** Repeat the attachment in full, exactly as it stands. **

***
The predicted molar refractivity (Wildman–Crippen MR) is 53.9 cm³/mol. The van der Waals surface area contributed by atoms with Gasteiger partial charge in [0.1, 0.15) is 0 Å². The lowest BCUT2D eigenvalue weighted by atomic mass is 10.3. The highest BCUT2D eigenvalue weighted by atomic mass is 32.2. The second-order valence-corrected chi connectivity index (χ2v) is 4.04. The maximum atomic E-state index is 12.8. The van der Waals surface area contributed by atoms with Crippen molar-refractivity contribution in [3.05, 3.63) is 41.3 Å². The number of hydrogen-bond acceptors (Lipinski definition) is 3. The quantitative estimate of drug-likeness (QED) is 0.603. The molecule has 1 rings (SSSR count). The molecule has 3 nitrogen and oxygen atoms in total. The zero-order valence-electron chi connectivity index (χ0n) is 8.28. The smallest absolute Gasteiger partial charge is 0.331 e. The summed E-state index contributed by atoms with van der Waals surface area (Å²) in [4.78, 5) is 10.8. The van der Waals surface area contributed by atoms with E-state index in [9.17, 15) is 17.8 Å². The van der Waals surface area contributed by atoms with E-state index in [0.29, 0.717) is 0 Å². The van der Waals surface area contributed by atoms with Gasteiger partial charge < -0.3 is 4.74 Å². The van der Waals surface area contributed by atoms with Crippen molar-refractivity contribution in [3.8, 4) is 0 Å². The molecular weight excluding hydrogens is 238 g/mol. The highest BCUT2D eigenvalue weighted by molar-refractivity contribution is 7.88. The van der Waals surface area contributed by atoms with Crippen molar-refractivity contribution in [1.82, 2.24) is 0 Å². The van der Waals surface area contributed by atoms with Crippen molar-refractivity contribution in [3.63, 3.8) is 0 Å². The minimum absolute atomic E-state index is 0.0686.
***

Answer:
The predicted molar refractivity (Wildman–Crippen MR) is 53.9 cm³/mol. The van der Waals surface area contributed by atoms with Gasteiger partial charge in [0.1, 0.15) is 0 Å². The lowest BCUT2D eigenvalue weighted by atomic mass is 10.3. The highest BCUT2D eigenvalue weighted by atomic mass is 32.2. The second-order valence-corrected chi connectivity index (χ2v) is 4.04. The maximum atomic E-state index is 12.8. The van der Waals surface area contributed by atoms with Crippen molar-refractivity contribution in [3.05, 3.63) is 41.3 Å². The number of hydrogen-bond acceptors (Lipinski definition) is 3. The quantitative estimate of drug-likeness (QED) is 0.603. The molecule has 1 rings (SSSR count). The molecule has 3 nitrogen and oxygen atoms in total. The zero-order valence-electron chi connectivity index (χ0n) is 8.28. The smallest absolute Gasteiger partial charge is 0.331 e. The summed E-state index contributed by atoms with van der Waals surface area (Å²) in [4.78, 5) is 10.8. The van der Waals surface area contributed by atoms with E-state index in [9.17, 15) is 17.8 Å². The van der Waals surface area contributed by atoms with E-state index in [0.29, 0.717) is 0 Å². The van der Waals surface area contributed by atoms with Gasteiger partial charge < -0.3 is 4.74 Å². The van der Waals surface area contributed by atoms with Crippen molar-refractivity contribution in [3.8, 4) is 0 Å². The molecular weight excluding hydrogens is 238 g/mol. The highest BCUT2D eigenvalue weighted by molar-refractivity contribution is 7.88. The van der Waals surface area contributed by atoms with Crippen molar-refractivity contribution in [1.82, 2.24) is 0 Å². The van der Waals surface area contributed by atoms with Crippen molar-refractivity contribution in [3.63, 3.8) is 0 Å². The minimum absolute atomic E-state index is 0.0686.